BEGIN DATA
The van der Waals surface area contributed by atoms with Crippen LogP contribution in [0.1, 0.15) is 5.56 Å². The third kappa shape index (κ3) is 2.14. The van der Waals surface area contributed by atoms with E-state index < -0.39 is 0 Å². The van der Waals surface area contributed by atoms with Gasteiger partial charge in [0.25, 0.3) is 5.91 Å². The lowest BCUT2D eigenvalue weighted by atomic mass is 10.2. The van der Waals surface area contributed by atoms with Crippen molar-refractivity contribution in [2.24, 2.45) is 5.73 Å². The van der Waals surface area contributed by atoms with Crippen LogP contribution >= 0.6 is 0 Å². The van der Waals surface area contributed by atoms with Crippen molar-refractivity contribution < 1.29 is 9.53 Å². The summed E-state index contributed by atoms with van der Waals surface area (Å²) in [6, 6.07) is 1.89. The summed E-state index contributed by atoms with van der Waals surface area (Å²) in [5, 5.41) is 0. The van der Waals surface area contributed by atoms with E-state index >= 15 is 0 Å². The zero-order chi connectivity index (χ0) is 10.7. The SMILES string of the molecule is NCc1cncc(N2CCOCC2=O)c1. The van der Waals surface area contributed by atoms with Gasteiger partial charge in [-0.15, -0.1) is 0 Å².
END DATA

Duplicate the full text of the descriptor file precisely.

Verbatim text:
The van der Waals surface area contributed by atoms with Crippen LogP contribution in [0.1, 0.15) is 5.56 Å². The third kappa shape index (κ3) is 2.14. The van der Waals surface area contributed by atoms with E-state index < -0.39 is 0 Å². The van der Waals surface area contributed by atoms with Gasteiger partial charge in [0.25, 0.3) is 5.91 Å². The lowest BCUT2D eigenvalue weighted by atomic mass is 10.2. The van der Waals surface area contributed by atoms with Crippen molar-refractivity contribution in [2.24, 2.45) is 5.73 Å². The van der Waals surface area contributed by atoms with Crippen LogP contribution >= 0.6 is 0 Å². The van der Waals surface area contributed by atoms with Crippen molar-refractivity contribution < 1.29 is 9.53 Å². The summed E-state index contributed by atoms with van der Waals surface area (Å²) in [6, 6.07) is 1.89. The summed E-state index contributed by atoms with van der Waals surface area (Å²) in [5, 5.41) is 0. The van der Waals surface area contributed by atoms with E-state index >= 15 is 0 Å². The zero-order chi connectivity index (χ0) is 10.7. The SMILES string of the molecule is NCc1cncc(N2CCOCC2=O)c1. The van der Waals surface area contributed by atoms with Gasteiger partial charge in [-0.15, -0.1) is 0 Å².